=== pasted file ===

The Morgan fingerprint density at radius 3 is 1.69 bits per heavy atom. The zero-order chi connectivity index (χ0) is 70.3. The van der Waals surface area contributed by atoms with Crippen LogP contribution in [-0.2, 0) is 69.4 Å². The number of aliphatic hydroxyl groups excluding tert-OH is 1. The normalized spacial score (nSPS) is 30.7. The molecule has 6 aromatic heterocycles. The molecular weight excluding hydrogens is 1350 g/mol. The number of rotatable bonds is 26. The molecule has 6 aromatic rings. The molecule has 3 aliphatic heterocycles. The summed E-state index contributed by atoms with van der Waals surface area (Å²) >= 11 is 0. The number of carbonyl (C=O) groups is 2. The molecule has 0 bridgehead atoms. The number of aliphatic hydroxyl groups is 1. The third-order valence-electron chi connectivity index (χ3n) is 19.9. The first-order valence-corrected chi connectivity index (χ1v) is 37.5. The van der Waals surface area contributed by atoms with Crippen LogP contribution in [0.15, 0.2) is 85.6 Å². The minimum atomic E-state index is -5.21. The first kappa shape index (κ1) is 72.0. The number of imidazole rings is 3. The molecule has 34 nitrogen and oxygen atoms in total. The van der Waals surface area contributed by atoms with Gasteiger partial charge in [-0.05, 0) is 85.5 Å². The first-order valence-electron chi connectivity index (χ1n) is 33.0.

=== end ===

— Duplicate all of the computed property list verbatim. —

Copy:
The Morgan fingerprint density at radius 3 is 1.69 bits per heavy atom. The zero-order chi connectivity index (χ0) is 70.3. The van der Waals surface area contributed by atoms with Crippen LogP contribution in [-0.2, 0) is 69.4 Å². The number of aliphatic hydroxyl groups excluding tert-OH is 1. The normalized spacial score (nSPS) is 30.7. The molecule has 6 aromatic heterocycles. The molecular weight excluding hydrogens is 1350 g/mol. The number of rotatable bonds is 26. The molecule has 6 aromatic rings. The molecule has 3 aliphatic heterocycles. The summed E-state index contributed by atoms with van der Waals surface area (Å²) >= 11 is 0. The number of carbonyl (C=O) groups is 2. The molecule has 0 bridgehead atoms. The number of aliphatic hydroxyl groups is 1. The third-order valence-electron chi connectivity index (χ3n) is 19.9. The first-order valence-corrected chi connectivity index (χ1v) is 37.5. The van der Waals surface area contributed by atoms with Crippen LogP contribution in [0.15, 0.2) is 85.6 Å². The minimum atomic E-state index is -5.21. The first kappa shape index (κ1) is 72.0. The number of imidazole rings is 3. The molecule has 34 nitrogen and oxygen atoms in total. The van der Waals surface area contributed by atoms with Gasteiger partial charge in [-0.05, 0) is 85.5 Å². The first-order valence-electron chi connectivity index (χ1n) is 33.0.